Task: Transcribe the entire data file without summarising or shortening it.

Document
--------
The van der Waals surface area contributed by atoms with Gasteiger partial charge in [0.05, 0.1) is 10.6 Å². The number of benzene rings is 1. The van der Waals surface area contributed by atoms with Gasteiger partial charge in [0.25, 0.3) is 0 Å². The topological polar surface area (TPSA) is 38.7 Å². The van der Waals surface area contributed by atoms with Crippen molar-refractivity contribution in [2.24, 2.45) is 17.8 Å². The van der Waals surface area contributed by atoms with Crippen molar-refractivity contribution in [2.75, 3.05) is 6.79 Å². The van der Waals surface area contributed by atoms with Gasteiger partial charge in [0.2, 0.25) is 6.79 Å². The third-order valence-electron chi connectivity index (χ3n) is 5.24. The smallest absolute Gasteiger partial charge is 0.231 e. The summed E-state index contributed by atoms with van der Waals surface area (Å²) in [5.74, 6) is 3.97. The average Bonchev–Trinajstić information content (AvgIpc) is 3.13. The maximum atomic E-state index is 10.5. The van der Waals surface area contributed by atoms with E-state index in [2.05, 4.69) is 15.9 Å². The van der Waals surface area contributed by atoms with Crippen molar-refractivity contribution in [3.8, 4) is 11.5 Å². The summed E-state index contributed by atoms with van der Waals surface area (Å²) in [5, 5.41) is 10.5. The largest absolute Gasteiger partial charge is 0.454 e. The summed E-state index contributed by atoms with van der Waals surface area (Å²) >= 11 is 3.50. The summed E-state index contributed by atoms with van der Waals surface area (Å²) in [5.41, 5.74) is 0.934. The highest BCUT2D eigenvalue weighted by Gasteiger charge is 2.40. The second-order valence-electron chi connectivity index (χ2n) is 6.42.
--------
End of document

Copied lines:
The van der Waals surface area contributed by atoms with Gasteiger partial charge in [0.05, 0.1) is 10.6 Å². The number of benzene rings is 1. The van der Waals surface area contributed by atoms with Gasteiger partial charge in [0.25, 0.3) is 0 Å². The topological polar surface area (TPSA) is 38.7 Å². The van der Waals surface area contributed by atoms with Crippen molar-refractivity contribution in [2.24, 2.45) is 17.8 Å². The van der Waals surface area contributed by atoms with Crippen molar-refractivity contribution in [2.75, 3.05) is 6.79 Å². The van der Waals surface area contributed by atoms with Gasteiger partial charge in [0.2, 0.25) is 6.79 Å². The third-order valence-electron chi connectivity index (χ3n) is 5.24. The smallest absolute Gasteiger partial charge is 0.231 e. The summed E-state index contributed by atoms with van der Waals surface area (Å²) in [5.74, 6) is 3.97. The average Bonchev–Trinajstić information content (AvgIpc) is 3.13. The maximum atomic E-state index is 10.5. The van der Waals surface area contributed by atoms with E-state index in [2.05, 4.69) is 15.9 Å². The van der Waals surface area contributed by atoms with Crippen molar-refractivity contribution in [3.8, 4) is 11.5 Å². The summed E-state index contributed by atoms with van der Waals surface area (Å²) in [5, 5.41) is 10.5. The largest absolute Gasteiger partial charge is 0.454 e. The summed E-state index contributed by atoms with van der Waals surface area (Å²) >= 11 is 3.50. The summed E-state index contributed by atoms with van der Waals surface area (Å²) in [5.41, 5.74) is 0.934. The highest BCUT2D eigenvalue weighted by Gasteiger charge is 2.40. The second-order valence-electron chi connectivity index (χ2n) is 6.42.